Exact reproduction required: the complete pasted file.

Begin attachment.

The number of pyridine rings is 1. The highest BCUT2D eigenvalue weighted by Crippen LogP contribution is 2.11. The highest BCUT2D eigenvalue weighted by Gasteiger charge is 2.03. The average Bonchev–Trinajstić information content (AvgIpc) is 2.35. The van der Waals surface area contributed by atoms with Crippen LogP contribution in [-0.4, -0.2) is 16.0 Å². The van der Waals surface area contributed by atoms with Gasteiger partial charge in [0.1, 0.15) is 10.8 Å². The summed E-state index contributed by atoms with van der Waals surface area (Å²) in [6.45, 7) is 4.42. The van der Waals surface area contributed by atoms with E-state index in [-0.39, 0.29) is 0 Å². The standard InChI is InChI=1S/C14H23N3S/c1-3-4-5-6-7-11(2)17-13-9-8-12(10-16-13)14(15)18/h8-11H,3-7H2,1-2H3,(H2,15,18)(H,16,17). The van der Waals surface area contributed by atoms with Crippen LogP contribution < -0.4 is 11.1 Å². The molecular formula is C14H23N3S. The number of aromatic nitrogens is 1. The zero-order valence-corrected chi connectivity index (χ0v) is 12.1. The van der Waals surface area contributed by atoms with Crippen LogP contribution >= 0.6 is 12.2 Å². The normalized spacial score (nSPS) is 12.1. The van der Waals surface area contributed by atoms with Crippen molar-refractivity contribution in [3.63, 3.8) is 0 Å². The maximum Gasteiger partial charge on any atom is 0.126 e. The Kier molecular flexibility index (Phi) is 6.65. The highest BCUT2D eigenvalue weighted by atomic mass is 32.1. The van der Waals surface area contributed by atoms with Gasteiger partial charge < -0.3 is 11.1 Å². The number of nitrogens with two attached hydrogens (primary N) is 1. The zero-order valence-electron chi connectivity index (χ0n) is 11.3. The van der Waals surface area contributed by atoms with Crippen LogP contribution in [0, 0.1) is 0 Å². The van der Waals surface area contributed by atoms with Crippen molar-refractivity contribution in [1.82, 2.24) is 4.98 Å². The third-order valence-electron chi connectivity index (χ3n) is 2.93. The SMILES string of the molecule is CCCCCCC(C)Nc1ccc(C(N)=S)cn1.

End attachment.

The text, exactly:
The number of pyridine rings is 1. The highest BCUT2D eigenvalue weighted by Crippen LogP contribution is 2.11. The highest BCUT2D eigenvalue weighted by Gasteiger charge is 2.03. The average Bonchev–Trinajstić information content (AvgIpc) is 2.35. The van der Waals surface area contributed by atoms with Crippen LogP contribution in [-0.4, -0.2) is 16.0 Å². The van der Waals surface area contributed by atoms with Gasteiger partial charge in [0.1, 0.15) is 10.8 Å². The summed E-state index contributed by atoms with van der Waals surface area (Å²) in [6.45, 7) is 4.42. The van der Waals surface area contributed by atoms with E-state index in [-0.39, 0.29) is 0 Å². The standard InChI is InChI=1S/C14H23N3S/c1-3-4-5-6-7-11(2)17-13-9-8-12(10-16-13)14(15)18/h8-11H,3-7H2,1-2H3,(H2,15,18)(H,16,17). The van der Waals surface area contributed by atoms with Crippen LogP contribution < -0.4 is 11.1 Å². The molecular formula is C14H23N3S. The number of aromatic nitrogens is 1. The zero-order valence-corrected chi connectivity index (χ0v) is 12.1. The van der Waals surface area contributed by atoms with Crippen LogP contribution >= 0.6 is 12.2 Å². The normalized spacial score (nSPS) is 12.1. The van der Waals surface area contributed by atoms with Crippen molar-refractivity contribution in [3.63, 3.8) is 0 Å². The maximum Gasteiger partial charge on any atom is 0.126 e. The Kier molecular flexibility index (Phi) is 6.65. The highest BCUT2D eigenvalue weighted by atomic mass is 32.1. The van der Waals surface area contributed by atoms with Gasteiger partial charge < -0.3 is 11.1 Å². The number of nitrogens with two attached hydrogens (primary N) is 1. The zero-order valence-electron chi connectivity index (χ0n) is 11.3. The van der Waals surface area contributed by atoms with Crippen LogP contribution in [0, 0.1) is 0 Å². The van der Waals surface area contributed by atoms with Crippen molar-refractivity contribution in [1.82, 2.24) is 4.98 Å². The third-order valence-electron chi connectivity index (χ3n) is 2.93. The SMILES string of the molecule is CCCCCCC(C)Nc1ccc(C(N)=S)cn1.